From the preface:
Latino Boom presents some of the best Latino Literature from the past 20 years. As the first anthology of its kind to supplement its selections with contextual background materials, it also maintians a holistic approach that distinguishes it...Based on our own firsthand experience as teachers...this work has been tested where it counts most...Indeed, I can vouch for this, as one of the editors is my brother.
By maintaining this focus on recent writings, dating from 1985 to the present, we have been able to concentrate upon works in four major genres–the short story, poetry, drama, and the essay–and include selections our students have often found most enjoyable and fascinating. Yet we want to emphasize the fact that this anthology presents only the tail end of a long tradition of writing by Latinos, one that stretches back to the European conquest of the Americas in the early 1500s, and much of it written in Spanish.
Beyond the need to limit the scope of the book, we have chosen to concentrate on the modern period because it offers some of the richest literary achievements that have substantially changed the landscape of Latino writing. After all, it was not until the late 1980s and early 1990s that the labels themselves–Hispanic American literature and Latino literature–came into common use. All over the United States, prolific young Latino writers are reinventing the literary landscape. The explosion of South American literary works in the 1970s and 1980s–a period referred to as the "Latin American Literary Boom"–is now mirrored in the U.S. Latino literature.
Focusing on contemporary works also allows us to broaden the book's range to include Latino authors who have been underrepresented in anthologies and other collections, namely women and other less–well-known writers from a wide range of ethnic and cultural backgrounds. With an eye toward looking at works in their entirety, we have avoided excerpts from longer fiction such as novels. There are a few exceptions to this general guideline, however: Sandra Benítez's "Fulgencio Llanos: El Fotógrafo," and–it could be argued–Edgardo Vega Yunqué's "The Barbosa Express" are both stories and individual chapters in genre-bending novels composed of a series of connected short stories.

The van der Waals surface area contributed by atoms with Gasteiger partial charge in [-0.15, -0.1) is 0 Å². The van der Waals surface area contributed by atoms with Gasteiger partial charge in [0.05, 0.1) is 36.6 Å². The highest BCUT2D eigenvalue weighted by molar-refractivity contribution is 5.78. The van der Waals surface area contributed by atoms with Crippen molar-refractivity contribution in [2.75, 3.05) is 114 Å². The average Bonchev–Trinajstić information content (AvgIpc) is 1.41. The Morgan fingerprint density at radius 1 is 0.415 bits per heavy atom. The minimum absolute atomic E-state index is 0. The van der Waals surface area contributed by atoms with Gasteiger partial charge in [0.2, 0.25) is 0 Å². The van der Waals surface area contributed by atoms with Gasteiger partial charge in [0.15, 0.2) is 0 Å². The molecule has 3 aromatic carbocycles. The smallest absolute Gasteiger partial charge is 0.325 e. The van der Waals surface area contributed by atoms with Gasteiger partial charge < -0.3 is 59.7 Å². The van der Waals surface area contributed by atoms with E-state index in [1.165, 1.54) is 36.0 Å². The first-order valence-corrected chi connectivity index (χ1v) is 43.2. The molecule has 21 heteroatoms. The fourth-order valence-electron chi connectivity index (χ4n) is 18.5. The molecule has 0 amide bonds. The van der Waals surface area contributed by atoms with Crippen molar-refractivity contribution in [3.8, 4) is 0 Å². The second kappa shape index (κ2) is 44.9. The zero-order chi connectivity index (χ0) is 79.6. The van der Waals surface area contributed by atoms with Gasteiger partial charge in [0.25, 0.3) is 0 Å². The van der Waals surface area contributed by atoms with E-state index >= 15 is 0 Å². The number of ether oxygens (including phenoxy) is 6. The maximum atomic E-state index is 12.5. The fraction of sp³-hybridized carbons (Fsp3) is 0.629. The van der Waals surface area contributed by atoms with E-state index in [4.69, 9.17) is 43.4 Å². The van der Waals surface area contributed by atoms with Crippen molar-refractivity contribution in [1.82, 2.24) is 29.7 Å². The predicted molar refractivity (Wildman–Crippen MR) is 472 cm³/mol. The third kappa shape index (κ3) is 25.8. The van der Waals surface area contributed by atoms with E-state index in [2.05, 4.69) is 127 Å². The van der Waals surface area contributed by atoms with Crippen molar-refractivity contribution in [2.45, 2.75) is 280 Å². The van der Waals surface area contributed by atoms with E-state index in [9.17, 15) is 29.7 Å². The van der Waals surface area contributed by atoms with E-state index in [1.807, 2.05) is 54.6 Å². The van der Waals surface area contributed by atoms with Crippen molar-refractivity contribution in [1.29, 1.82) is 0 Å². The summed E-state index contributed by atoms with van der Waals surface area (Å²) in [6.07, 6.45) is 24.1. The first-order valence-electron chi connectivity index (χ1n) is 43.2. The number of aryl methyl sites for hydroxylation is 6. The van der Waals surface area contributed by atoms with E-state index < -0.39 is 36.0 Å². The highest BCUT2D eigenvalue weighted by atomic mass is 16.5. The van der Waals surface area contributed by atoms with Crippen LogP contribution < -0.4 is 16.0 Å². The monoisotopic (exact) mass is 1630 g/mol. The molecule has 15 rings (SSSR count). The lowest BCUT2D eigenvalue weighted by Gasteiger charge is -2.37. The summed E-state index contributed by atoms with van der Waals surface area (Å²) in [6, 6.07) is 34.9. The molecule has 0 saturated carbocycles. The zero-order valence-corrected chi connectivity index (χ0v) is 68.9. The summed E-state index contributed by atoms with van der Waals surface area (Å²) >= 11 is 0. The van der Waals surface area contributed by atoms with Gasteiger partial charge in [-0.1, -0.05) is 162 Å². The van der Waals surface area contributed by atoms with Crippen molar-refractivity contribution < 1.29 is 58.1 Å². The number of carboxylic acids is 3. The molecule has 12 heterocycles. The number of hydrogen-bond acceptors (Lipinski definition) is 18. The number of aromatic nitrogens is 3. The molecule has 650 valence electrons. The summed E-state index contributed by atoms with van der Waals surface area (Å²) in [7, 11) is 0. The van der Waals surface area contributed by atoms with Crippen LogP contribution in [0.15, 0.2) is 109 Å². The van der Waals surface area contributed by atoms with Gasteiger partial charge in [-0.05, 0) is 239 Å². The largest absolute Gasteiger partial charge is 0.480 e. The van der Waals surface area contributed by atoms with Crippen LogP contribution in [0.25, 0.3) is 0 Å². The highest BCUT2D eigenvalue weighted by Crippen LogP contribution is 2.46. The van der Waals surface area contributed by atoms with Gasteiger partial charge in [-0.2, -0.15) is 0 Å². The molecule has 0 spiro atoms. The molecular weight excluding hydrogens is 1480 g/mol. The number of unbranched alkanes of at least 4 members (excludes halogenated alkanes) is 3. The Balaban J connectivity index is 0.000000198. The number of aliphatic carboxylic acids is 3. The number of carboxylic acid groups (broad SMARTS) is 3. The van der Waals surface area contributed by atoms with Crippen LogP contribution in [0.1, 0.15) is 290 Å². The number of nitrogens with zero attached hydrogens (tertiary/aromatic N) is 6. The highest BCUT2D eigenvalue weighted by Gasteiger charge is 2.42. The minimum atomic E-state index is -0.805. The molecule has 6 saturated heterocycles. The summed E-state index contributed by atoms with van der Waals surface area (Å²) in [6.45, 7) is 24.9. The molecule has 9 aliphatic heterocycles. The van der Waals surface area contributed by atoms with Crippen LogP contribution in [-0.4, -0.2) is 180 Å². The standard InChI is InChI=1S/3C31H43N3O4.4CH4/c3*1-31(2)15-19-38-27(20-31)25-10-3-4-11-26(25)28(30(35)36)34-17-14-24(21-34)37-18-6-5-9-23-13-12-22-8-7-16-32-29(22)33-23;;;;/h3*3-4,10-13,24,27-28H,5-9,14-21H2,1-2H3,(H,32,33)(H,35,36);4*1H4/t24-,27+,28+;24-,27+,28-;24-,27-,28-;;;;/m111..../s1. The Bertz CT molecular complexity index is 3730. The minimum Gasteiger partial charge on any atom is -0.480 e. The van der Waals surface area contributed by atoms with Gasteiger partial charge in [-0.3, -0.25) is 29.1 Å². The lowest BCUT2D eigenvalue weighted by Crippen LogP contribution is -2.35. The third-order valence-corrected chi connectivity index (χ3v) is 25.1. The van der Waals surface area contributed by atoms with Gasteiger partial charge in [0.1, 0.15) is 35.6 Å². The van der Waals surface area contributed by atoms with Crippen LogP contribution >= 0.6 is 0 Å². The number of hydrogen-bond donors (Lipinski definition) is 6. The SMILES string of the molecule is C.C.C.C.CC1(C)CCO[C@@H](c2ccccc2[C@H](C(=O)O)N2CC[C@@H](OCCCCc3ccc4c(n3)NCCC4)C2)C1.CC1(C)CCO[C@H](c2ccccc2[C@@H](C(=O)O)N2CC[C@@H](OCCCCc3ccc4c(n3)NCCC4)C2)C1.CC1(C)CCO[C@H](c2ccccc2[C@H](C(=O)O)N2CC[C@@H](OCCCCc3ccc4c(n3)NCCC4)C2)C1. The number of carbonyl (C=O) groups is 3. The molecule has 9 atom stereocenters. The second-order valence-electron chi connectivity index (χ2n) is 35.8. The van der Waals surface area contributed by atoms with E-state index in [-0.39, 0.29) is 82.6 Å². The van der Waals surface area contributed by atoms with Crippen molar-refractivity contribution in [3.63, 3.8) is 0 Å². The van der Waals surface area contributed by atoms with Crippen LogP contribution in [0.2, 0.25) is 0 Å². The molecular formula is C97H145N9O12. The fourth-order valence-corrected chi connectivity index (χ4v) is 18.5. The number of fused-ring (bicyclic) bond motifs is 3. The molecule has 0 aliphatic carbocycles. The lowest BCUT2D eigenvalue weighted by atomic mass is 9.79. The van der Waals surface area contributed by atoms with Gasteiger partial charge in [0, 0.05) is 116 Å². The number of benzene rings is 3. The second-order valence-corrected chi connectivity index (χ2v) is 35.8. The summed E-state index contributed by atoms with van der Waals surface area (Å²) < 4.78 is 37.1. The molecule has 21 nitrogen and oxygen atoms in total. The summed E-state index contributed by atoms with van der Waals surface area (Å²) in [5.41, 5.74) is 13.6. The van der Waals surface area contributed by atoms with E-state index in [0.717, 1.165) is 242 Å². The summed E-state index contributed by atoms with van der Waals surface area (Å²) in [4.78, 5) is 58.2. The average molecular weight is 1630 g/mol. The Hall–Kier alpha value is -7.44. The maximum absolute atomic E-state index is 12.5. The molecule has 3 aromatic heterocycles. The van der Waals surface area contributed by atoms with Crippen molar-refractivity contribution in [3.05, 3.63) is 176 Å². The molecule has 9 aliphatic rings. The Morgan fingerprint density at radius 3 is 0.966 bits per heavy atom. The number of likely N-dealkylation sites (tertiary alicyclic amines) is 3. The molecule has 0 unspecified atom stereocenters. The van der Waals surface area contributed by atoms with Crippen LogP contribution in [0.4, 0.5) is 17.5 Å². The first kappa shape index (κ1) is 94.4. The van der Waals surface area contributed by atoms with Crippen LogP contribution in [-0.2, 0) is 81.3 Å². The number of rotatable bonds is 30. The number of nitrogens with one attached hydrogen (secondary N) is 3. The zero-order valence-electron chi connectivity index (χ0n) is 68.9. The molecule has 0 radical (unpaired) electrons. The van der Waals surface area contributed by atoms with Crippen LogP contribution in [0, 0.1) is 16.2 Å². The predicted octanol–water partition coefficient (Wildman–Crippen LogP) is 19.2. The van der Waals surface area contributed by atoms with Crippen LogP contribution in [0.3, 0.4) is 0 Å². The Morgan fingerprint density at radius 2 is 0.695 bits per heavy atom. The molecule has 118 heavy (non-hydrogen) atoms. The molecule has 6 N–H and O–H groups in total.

It's got a lovely cover, doesn't it?
In very short, the anthology renders a complex period bravely accessible, while steering admirably clear, in its conception, of such things as over-simplification and easy polemic. The approach is deeply pedagogical and literary, with careful outlines of various schools of reception, and detailed engagement with such questions as revolve today around narrative and autobiography, just to name a few. There is throughout a very native, deeply polyglot sense for this literature's often hybrid, heterogeneous origins and currents. As such, it is also a collection with a very real social conscience, and obviously unafraid to grapple with issues of cultural and historical context (there are wonderful, detailed maps and admirably unflinching, politically objective timelines detailing various U.S. invasions throughout the years, and so on). Needless to say, however, the literary is nowhere sacrificed purely to questions of mere politics. All in all, a highly original, and admirably-contextualized compilation. Clearly an indispensable volume not only for teachers, but for anyone concerned for the future of literature in the 21st century. There will no doubt be much more to come (provided, of course, we are to survive, to some day read about it, and in places other than the NYTBR.).
nb. Might I also direct your attention to some very wonderful scans, perhaps of related interest: A Nation of Poets: Writings from the Poetry Workshops of Nicaragua (courtesy of Mark Woods).